Christie Inches Closer to 2016 with State of the State Address, Calls for an 'American Renewal'

PHOTO: New Jersey Gov. Chris Christie delivers his State Of The State address, on Jan. 13, 2015, in Trenton, N.J. PlayMel Evans/AP Photo
WATCH Chris Christie Inches Closer to 2016 with State of the State Address

TRENTON, N.J.--Inching closer to a 2016 presidential run, New Jersey Gov. Chris Christie delivered his fifth State of the State address Tuesday calling for a "New Jersey renewal and an American renewal."

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Christie detailed successes he said happened on his watch, themes he would likely reprise if he does run for president, but he also used the annual address to the state's lawmakers to hit the Obama administration, making the speech sound at times like the campaign had already begun.

"America’s leadership in the world is called into question because of a pattern of indecision and inconsistency," he said. "We are a nation beset by anxiety. Economic growth is low by post-war recovery standards...During this time of uncertainty it seems our leaders in Washington would rather stoke division for their own political gain."

Though it might be in the heat of a presidential campaign he promised to "be standing here" for next year's State of the State address, getting laughs and applause from Republicans in the chamber.

Christie has been heavily criticized by Democrats in the state for traveling around the country in 2014 when he led the Republican Governors Association, but he did mention those travels including Florida, Maryland, and Chicago, saying "anxiety was the most palpable emotion I saw and felt."

Christie said the "wisest words" he heard on the 2014 campaign trail came from an 82-year-old woman in Florida who asked him, "What’s happened to our country? We used to control events. Now events control us."

He said it would be New Jersey who would lead this national renewal, telling the audience, "Let me be clear. We need to address this anxiety head on. We need to renew the spirit and the hopes of our state, our country and our people."

Christie also touted victories in the state including bail reform, a cap on property tax rates, pension reform, and helping those addicted to drugs get treatment over prison, among other issues.

Before his address, protesters gathered outside the state capitol to protest the speech. One of those who made the trip was Jim Keady, the man who got into a verbal shouting match in October with the governor which included Christie telling Keady to "sit down and shut up." He came to protest what he says is a lack of rebuilding after 2012's Hurricane Sandy, something Christie didn't mention his address.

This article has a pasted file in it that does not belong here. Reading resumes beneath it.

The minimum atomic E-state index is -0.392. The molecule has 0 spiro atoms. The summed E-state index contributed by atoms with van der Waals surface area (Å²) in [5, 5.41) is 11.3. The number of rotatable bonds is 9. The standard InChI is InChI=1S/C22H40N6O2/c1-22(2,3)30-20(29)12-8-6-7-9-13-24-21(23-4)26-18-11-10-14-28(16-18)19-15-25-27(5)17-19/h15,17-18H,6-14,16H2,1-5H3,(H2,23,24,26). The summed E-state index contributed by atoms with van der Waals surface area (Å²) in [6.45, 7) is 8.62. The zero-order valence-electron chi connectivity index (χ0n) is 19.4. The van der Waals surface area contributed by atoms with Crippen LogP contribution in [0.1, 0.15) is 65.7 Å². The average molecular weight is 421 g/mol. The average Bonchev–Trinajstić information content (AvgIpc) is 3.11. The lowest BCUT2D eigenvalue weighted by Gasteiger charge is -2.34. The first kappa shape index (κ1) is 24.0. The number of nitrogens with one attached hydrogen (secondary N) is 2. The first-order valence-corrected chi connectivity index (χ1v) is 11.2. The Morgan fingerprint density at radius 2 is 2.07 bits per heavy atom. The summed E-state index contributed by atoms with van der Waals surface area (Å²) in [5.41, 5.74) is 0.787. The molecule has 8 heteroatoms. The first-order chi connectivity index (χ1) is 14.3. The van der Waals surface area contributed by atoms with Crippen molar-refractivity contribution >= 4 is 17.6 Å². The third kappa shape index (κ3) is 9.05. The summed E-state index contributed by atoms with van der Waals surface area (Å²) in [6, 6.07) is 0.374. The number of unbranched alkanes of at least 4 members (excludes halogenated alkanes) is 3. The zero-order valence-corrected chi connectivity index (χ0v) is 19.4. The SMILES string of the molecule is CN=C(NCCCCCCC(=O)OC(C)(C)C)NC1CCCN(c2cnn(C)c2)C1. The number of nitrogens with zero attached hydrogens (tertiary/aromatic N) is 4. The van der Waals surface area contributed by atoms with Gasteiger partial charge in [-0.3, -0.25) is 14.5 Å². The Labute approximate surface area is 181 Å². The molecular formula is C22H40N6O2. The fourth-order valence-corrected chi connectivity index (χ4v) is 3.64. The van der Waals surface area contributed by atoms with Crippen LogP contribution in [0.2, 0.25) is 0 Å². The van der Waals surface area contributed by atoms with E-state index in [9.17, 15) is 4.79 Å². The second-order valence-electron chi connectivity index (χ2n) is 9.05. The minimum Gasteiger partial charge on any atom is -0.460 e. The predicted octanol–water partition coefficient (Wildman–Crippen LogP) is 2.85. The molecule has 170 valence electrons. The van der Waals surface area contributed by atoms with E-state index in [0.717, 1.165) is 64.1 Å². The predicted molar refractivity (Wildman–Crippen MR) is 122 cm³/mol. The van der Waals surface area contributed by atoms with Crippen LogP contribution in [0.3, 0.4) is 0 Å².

"We are here to say to the governor that he needs to stay in New Jersey and finish the job," Keady said. "I believe we have a moral responsibility to let the country know that it's a lot of talk, there are brilliant dog and pony shows that he does, but the substance of his tenure, New Jersey is a mess."

Both national and state Democrats also criticized Christie, for what they said was a national not New Jersey focus.

Democratic assemblyman John Wisniewski, co-chairman of the state legislative committee that investigated the George Washington Bridge lane closures scandal, said Christie was "neglecting" New Jersey because of his national ambitions.

"He's almost become an absentee landlord, the governor has more concern what people in Iowa think about him than people in New Jersey and that's troubling because New Jersey has serious problems that need serious consideration and when you have a governor who is more concerned with the caucus voters in Iowa or the primary voters in New Hampshire you have a governor that is not living out his oath of office," Wisniewski said.

Even before Christie took the stage national Democrats also hit the Garden State governor releasing a video detailing the serious fiscal problems the state is facing, including credit downgrades, and teasing Christie for putting the state "firstish."